After exploring the sensible lightness of titanium in dive watches with the Yacht-Master 42 in RLX Titanium, Rolex does the unexpected and presents the Rolex Oyster Perpetual Deepsea 136668LB in 18k yellow gold. It is unexpected for a number of reasons, so let’s dig right in.

First, Rolex watches, especially those from recent years, have positively drifted from the showy approach the brand, and the larger watch industry, presented in the ’90s and ’00s, and refocused on inherent functionality and conceptual integrity. Yes, all that happened well within the realms of poseur luxury products, so do take that statement with a pinch of salt — but it was a positive and tasteful development, nevertheless. We started seeing new watches in RLX Titanium, or when in gold, they were fitted with comfy and durable Oysterflex elastomer straps, and we discovered impressive advancements in movement technologies and durability, too. It felt like Rolex was on its track back to its roots, which would be beautifully made, functional, robust tool watches — albeit without removing the thick veneer of luxury it has put on over the last seven decades.

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The new-for-2024 Rolex Deepsea in yellow is unexpected because it flies in the face of that approach by being a 3,900m (12,800ft), 44mm wide dive watch wrapped in 18k yellow gold, with an absolutely massive 18k yellow gold bracelet attached to it. For those who are yet to wear a solid gold watch on a gold bracelet: These things are shockingly heavy. Ridiculously so. Uselessly so  That’s a utilitarian approach, and there is a more subjective one: Taste. A simple description, I’m sure, would suffice, but looking at the new 136668LB will convince you that this well and truly is what Stallone would have worn in 2004 — but, thankfully, we are in 2024, not 2004, and watch collectors seem to have changed their reference point since then.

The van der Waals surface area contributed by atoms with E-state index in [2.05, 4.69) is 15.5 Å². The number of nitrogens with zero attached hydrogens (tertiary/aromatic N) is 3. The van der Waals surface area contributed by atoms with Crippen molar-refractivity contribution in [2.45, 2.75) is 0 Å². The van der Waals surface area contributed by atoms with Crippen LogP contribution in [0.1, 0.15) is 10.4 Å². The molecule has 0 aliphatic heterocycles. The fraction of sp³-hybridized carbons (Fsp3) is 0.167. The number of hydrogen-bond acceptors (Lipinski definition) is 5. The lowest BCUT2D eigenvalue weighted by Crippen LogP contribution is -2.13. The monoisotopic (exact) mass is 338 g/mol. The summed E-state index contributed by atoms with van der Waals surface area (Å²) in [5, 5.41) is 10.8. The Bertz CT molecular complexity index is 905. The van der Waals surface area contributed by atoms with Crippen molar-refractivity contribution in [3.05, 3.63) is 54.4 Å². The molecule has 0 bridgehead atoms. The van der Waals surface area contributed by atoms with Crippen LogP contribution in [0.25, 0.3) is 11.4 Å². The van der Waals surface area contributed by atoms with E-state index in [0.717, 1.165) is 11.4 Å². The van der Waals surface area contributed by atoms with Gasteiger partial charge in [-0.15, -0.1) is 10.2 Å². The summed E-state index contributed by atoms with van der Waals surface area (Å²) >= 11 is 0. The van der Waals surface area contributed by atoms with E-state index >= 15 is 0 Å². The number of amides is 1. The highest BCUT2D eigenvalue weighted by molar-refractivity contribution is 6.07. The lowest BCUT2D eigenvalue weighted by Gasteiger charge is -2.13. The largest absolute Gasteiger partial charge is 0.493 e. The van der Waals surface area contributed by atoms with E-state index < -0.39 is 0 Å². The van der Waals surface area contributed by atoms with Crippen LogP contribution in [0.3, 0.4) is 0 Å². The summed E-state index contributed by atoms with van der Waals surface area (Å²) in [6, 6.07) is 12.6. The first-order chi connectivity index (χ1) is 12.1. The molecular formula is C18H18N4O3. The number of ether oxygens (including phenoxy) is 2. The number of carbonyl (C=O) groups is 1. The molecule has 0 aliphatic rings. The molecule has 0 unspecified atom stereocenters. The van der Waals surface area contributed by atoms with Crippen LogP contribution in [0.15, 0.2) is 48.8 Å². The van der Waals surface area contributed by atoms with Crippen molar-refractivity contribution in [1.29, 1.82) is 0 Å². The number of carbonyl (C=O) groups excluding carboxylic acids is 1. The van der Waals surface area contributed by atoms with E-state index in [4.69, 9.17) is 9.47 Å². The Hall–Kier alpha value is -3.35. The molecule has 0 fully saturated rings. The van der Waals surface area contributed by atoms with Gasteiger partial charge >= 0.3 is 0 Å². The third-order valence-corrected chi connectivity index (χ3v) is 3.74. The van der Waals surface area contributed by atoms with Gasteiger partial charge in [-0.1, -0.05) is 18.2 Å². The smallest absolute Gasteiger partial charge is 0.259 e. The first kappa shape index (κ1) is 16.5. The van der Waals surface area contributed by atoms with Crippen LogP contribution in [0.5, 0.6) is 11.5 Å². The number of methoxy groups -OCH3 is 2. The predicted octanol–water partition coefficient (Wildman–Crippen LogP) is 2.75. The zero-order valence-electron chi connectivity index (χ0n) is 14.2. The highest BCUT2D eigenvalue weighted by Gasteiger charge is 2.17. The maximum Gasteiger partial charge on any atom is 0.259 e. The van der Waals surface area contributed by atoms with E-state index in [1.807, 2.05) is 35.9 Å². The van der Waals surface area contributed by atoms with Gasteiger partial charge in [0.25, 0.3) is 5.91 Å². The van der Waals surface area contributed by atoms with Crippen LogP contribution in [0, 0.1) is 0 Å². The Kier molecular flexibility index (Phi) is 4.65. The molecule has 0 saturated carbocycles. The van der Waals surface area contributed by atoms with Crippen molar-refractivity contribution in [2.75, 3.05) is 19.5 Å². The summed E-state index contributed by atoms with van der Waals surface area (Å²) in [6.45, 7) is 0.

Meeting Rolex during our presence here at Watches & Wonders Geneva 2024 we learned that the Yacht-Master II — the entire collection — has been discontinued from 2024. It goes without saying that there still is a strong market for large gold watches, and this highly unlikely configuration would be it for Rolex. Yes, the Submariner has been around for over 50 years in gold, but it has always been a lot narrower and thinner than the Deepsea, making it that much more wearable.

In other news, the Rolex Oyster Perpetual Deepsea is called just that, gone is the Sea-Dweller designation. The inner Ringlock high-performance compression ring system is now crafted from Cerachrom ceramic — it is basically that flange ring that frames the dial and lies under the crystal. As such, it perfectly matches the blue Cerachrom bezel, which is reserved exclusively for gold and two-tone Rolesor watches, it’s never on an Oystersteel piece.

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The massive Oyster bracelet in 18k yellow gold also relies on ceramic, ceramic inserts to be specific, which isn’t new from Rolex — it debuted in 2015 on the Day-Date — and makes the bracelet that much more supple and yet resistant to stretching. The bracelet is equipped with the Oysterlock safety clasp which, in turn, features a Rolex Glidelock tool-free 20mm extension system crafted from solid 18k gold — probably the coolest, most covetable component of the new Rolex Deepsea in yellow gold.

The movement that enjoys the 3,900m (12,800ft) water resistance is The Rolex Caliber 3235 which will be familiar to those with a date-equipped, larger Rolex watch. It runs at 4Hz over the course of its 70-hour power reserve and is equipped with the highly efficient Chronergy escapement, Parachrom hairspring, and Paraflex shock absorbers. The caseback is in RLX Titanium, which is not something one would expect to see paired with 18k yellow gold from Rolex’s own gold foundry.

A bonkers watch front to back, the new Rolex Oyster Perpetual Deepsea 136668LB in 18k yellow gold is priced at CHF 49,900 Swiss francs. You can learn more at the brand’s website.

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